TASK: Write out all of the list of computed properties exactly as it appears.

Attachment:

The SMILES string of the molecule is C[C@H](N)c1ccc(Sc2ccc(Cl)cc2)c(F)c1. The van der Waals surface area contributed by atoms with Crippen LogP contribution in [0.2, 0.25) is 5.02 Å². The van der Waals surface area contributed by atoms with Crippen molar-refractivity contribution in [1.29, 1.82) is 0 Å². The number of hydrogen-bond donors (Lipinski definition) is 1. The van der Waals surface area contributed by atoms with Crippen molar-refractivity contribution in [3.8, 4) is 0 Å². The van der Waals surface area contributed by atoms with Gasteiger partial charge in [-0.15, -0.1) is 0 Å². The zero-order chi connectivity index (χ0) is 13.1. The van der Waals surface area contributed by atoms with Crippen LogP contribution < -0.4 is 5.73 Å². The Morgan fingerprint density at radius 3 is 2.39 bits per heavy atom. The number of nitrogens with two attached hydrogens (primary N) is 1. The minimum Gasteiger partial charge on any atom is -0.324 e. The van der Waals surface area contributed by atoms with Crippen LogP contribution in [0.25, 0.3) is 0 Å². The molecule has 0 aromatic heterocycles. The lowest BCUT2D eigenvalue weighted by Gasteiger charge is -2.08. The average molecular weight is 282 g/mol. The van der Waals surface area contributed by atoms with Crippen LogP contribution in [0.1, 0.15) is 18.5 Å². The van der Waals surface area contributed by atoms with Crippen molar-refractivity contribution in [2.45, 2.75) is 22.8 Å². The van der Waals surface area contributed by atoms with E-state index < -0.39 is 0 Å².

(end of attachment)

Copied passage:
The SMILES string of the molecule is C[C@H](N)c1ccc(Sc2ccc(Cl)cc2)c(F)c1. The van der Waals surface area contributed by atoms with Crippen LogP contribution in [0.2, 0.25) is 5.02 Å². The van der Waals surface area contributed by atoms with Crippen molar-refractivity contribution in [1.29, 1.82) is 0 Å². The number of hydrogen-bond donors (Lipinski definition) is 1. The van der Waals surface area contributed by atoms with Crippen molar-refractivity contribution in [3.8, 4) is 0 Å². The van der Waals surface area contributed by atoms with Gasteiger partial charge in [-0.15, -0.1) is 0 Å². The zero-order chi connectivity index (χ0) is 13.1. The van der Waals surface area contributed by atoms with Crippen LogP contribution < -0.4 is 5.73 Å². The Morgan fingerprint density at radius 3 is 2.39 bits per heavy atom. The number of nitrogens with two attached hydrogens (primary N) is 1. The minimum Gasteiger partial charge on any atom is -0.324 e. The van der Waals surface area contributed by atoms with Crippen LogP contribution in [0.25, 0.3) is 0 Å². The molecule has 0 aromatic heterocycles. The lowest BCUT2D eigenvalue weighted by Gasteiger charge is -2.08. The average molecular weight is 282 g/mol. The van der Waals surface area contributed by atoms with Crippen LogP contribution in [0.1, 0.15) is 18.5 Å². The van der Waals surface area contributed by atoms with Crippen molar-refractivity contribution in [2.45, 2.75) is 22.8 Å². The van der Waals surface area contributed by atoms with E-state index < -0.39 is 0 Å².